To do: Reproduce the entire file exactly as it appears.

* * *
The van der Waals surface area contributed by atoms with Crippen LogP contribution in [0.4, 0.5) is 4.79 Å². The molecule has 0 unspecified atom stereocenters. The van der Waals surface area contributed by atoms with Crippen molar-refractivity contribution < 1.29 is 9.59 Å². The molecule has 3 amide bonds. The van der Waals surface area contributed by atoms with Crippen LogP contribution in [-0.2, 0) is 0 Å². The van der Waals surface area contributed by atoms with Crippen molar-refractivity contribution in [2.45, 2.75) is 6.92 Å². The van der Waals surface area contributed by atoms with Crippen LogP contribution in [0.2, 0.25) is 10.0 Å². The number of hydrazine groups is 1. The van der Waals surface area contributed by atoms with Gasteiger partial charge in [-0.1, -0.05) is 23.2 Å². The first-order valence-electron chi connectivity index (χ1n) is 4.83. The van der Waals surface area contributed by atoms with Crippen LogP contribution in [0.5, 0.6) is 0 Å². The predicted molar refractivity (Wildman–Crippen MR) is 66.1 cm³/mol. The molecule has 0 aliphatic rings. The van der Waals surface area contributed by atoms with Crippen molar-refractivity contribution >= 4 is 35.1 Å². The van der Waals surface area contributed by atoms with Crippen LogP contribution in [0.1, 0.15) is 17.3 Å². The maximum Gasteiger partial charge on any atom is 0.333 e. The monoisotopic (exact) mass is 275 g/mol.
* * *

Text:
The van der Waals surface area contributed by atoms with Crippen LogP contribution in [0.4, 0.5) is 4.79 Å². The molecule has 0 unspecified atom stereocenters. The van der Waals surface area contributed by atoms with Crippen molar-refractivity contribution < 1.29 is 9.59 Å². The molecule has 3 amide bonds. The van der Waals surface area contributed by atoms with Crippen LogP contribution in [-0.2, 0) is 0 Å². The van der Waals surface area contributed by atoms with Crippen molar-refractivity contribution in [2.45, 2.75) is 6.92 Å². The van der Waals surface area contributed by atoms with Crippen LogP contribution in [0.2, 0.25) is 10.0 Å². The number of hydrazine groups is 1. The van der Waals surface area contributed by atoms with Gasteiger partial charge in [-0.1, -0.05) is 23.2 Å². The first-order valence-electron chi connectivity index (χ1n) is 4.83. The van der Waals surface area contributed by atoms with Crippen LogP contribution in [0.5, 0.6) is 0 Å². The predicted molar refractivity (Wildman–Crippen MR) is 66.1 cm³/mol. The molecule has 0 aliphatic rings. The van der Waals surface area contributed by atoms with Crippen molar-refractivity contribution >= 4 is 35.1 Å². The van der Waals surface area contributed by atoms with Crippen LogP contribution in [0.1, 0.15) is 17.3 Å². The maximum Gasteiger partial charge on any atom is 0.333 e. The monoisotopic (exact) mass is 275 g/mol.